- Where is the papillary thyroid cancer distant disease located?
- What are the risks and benefits of surgery?
- Are there other sites of distant spread?
- What papillary thyroid cancer treatments have already been used?
- What were the outcomes of other treatments for the papillary thyroid cancer?
- How fast is the papillary thyroid cancer growing?
- What are the patient’s treatment desires?
- What are the other treatment options?
- What is the papillary thyroid cancer pathologic type (what do the cells look like under the microscope?
- What are the papillary thyroid cancer genetic mutations?
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Age Gender And Being Exposed To Radiation Can Affect The Risk Of Thyroid Cancer
Anything that increases your risk of getting a disease is called a risk factor. Having a risk factor does not mean that you will get cancer; not having risk factors doesnt mean that you will not get cancer. Talk with your doctor if you think you may be at risk.
Risk factors for thyroid cancer include the following:
- Being between 25 and 65 years old.
- Being female.
- Being exposed to radiation to the head and neck as an infant or child or being exposed to radioactive fallout. The cancer may occur as soon as 5 years after exposure.
- Having a history of goiter .
- Having a family history of thyroid disease or thyroid cancer.
- Having certain geneticconditions such as familial medullary thyroid cancer , multiple endocrine neoplasia type 2A syndrome , or multiple endocrine neoplasia type 2B syndrome .
- Being Asian.
If Treatment Does Not Work
Recovery from thyroid cancer is not always possible. If the cancer cannot be cured or controlled, the disease may be called advanced or terminal.
This diagnosis is stressful, and for some people, advanced cancer is difficult to discuss. However, it is important to have open and honest conversations with your health care team to express your feelings, preferences, and concerns. The health care team has special skills, experience, and knowledge to support patients and their families and is there to help. Making sure a person is physically comfortable, free from pain, and emotionally supported is extremely important.
People who have advanced cancer and who are expected to live less than 6 months may want to consider hospice care. Hospice care is designed to provide the best possible quality of life for people who are near the end of life.
You and your family are encouraged to talk with the health care team about hospice care options, which include hospice care at home, a special hospice center, or other health care locations. Nursing care and special Nursing care and special equipment can make staying at home a workable option for many families. Learn more about advanced cancer care planning.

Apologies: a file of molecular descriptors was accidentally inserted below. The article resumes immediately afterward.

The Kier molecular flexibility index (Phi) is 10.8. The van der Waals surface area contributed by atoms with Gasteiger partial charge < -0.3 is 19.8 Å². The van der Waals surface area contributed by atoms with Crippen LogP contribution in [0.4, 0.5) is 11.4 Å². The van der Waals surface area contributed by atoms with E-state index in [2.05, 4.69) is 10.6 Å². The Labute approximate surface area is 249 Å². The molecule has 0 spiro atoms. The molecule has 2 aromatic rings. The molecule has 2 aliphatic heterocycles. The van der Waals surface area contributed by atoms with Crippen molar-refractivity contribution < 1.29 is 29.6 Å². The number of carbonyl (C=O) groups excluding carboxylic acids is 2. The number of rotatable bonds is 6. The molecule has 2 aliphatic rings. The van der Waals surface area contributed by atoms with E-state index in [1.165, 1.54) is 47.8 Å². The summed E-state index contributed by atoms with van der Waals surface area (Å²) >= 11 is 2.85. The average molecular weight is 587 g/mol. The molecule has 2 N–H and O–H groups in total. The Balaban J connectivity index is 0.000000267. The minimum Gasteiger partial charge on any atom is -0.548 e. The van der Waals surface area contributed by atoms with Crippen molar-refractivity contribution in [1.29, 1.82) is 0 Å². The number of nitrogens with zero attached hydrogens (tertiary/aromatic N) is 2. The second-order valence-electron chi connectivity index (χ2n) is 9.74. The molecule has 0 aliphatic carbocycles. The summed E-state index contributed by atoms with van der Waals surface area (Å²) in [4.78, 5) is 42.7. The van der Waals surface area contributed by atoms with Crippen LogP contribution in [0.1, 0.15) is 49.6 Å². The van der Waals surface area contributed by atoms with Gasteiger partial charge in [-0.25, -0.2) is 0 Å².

After the death of a loved one, many people need support to help them cope with the loss. Learn more about grief and loss.
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Radioactive Iodine Therapy For Thyroid Cancer
Your thyroid gland absorbs nearly all of the iodine in your body. Because of this, radioactive iodine can be used to treat thyroid cancer. The RAI collects mainly in thyroid cells, where the radiation can destroy the thyroid gland and any other thyroid cells that take up iodine, with little effect on the rest of your body. The radiation dose used here is much stronger than the one used in radioiodine scans, which are described in Tests for Thyroid Cancer.
This treatment can be used to ablate any thyroid tissue not removed by surgery or to treat some types of thyroid cancer that have spread to lymph nodes and other parts of the body.
Radioactive iodine therapy helps people live longer if they have papillary or follicular thyroid cancer that has spread to the neck or other body parts, and it is now standard practice in such cases. But the benefits of RAI therapy are less clear for people with small cancers of the thyroid gland that do not seem to have spread, which can often be removed completely with surgery. Discuss your risks and benefits of RAI therapy with your doctor. Radioactive iodine therapy cannot be used to treat anaplastic and medullary thyroid carcinomas because these types of cancer do not take up iodine.
Surgery For Papillary Thyroid Cancer
Papillary thyroid cancer is treated with surgery. It is important to understand that the best chance of cure is to have an expert thyroid cancer surgeon from the beginning. A surgeon who performs surgery for papillary thyroid cancer on a daily basis has a higher cure rate than a surgeon who performs thyroid surgery several times per week, or does other types of thyroid surgery . Surgery for thyroid cancer has become very specialized, so it is important for you to be comfortable with your choice of surgeon.
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How Is Thyroid Cancer Treated With Radioactive Iodine Ablation
A normal thyroid gland needs iodine to produce its metabolism-controlling hormones. ;With radioactive iodine treatment, radioactive iodine, swallowed in pill form, travels through the body until it is taken up by cells of the thyroid, just like the regular iodine found in everyday foods like salt and milk. ;Unlike regular iodine, though, the radioactive iodine is toxic to thyroid cells.
Radioactive iodine treatment helps prevent thyroid cancer from returning after surgery. ;It is typically used for papillary thyroid cancer and follicular thyroid cancers that have spread to lymph nodes or other body parts. ;
Radioactive iodine treatment does not work for medullary thyroid cancer and anaplastic thyroid cancer or for thyroid lymphoma because these forms of cancer do not involve the types of thyroid cells that use iodine.
Because all the radioactive material gets directed to the thyroid, Radioactive iodine treatment does not harm other cells in the body.
Choosing To Stop Treatment Or Choosing No Treatment At All